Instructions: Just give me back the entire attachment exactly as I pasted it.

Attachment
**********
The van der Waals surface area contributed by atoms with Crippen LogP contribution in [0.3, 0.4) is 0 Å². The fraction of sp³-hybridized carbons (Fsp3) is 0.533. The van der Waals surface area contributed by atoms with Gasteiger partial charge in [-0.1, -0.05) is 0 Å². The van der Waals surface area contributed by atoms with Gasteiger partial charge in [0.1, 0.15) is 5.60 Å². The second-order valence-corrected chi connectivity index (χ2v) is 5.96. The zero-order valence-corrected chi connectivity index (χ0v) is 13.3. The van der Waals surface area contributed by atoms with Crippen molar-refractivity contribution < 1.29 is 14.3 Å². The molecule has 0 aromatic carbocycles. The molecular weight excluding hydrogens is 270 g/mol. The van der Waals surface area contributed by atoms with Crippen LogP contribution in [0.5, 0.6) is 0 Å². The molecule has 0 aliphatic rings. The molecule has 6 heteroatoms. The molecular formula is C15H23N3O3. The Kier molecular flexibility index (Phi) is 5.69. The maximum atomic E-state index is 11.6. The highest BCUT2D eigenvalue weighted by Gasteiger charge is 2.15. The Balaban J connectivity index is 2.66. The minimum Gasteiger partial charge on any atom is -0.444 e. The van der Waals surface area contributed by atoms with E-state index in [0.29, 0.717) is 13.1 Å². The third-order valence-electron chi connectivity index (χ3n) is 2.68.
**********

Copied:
The van der Waals surface area contributed by atoms with Crippen LogP contribution in [0.3, 0.4) is 0 Å². The fraction of sp³-hybridized carbons (Fsp3) is 0.533. The van der Waals surface area contributed by atoms with Gasteiger partial charge in [-0.1, -0.05) is 0 Å². The van der Waals surface area contributed by atoms with Gasteiger partial charge in [0.1, 0.15) is 5.60 Å². The second-order valence-corrected chi connectivity index (χ2v) is 5.96. The zero-order valence-corrected chi connectivity index (χ0v) is 13.3. The van der Waals surface area contributed by atoms with Crippen molar-refractivity contribution < 1.29 is 14.3 Å². The molecule has 0 aromatic carbocycles. The molecular weight excluding hydrogens is 270 g/mol. The van der Waals surface area contributed by atoms with Crippen LogP contribution in [0.5, 0.6) is 0 Å². The molecule has 0 aliphatic rings. The molecule has 6 heteroatoms. The molecular formula is C15H23N3O3. The Kier molecular flexibility index (Phi) is 5.69. The maximum atomic E-state index is 11.6. The highest BCUT2D eigenvalue weighted by Gasteiger charge is 2.15. The Balaban J connectivity index is 2.66. The minimum Gasteiger partial charge on any atom is -0.444 e. The van der Waals surface area contributed by atoms with E-state index in [0.29, 0.717) is 13.1 Å². The third-order valence-electron chi connectivity index (χ3n) is 2.68.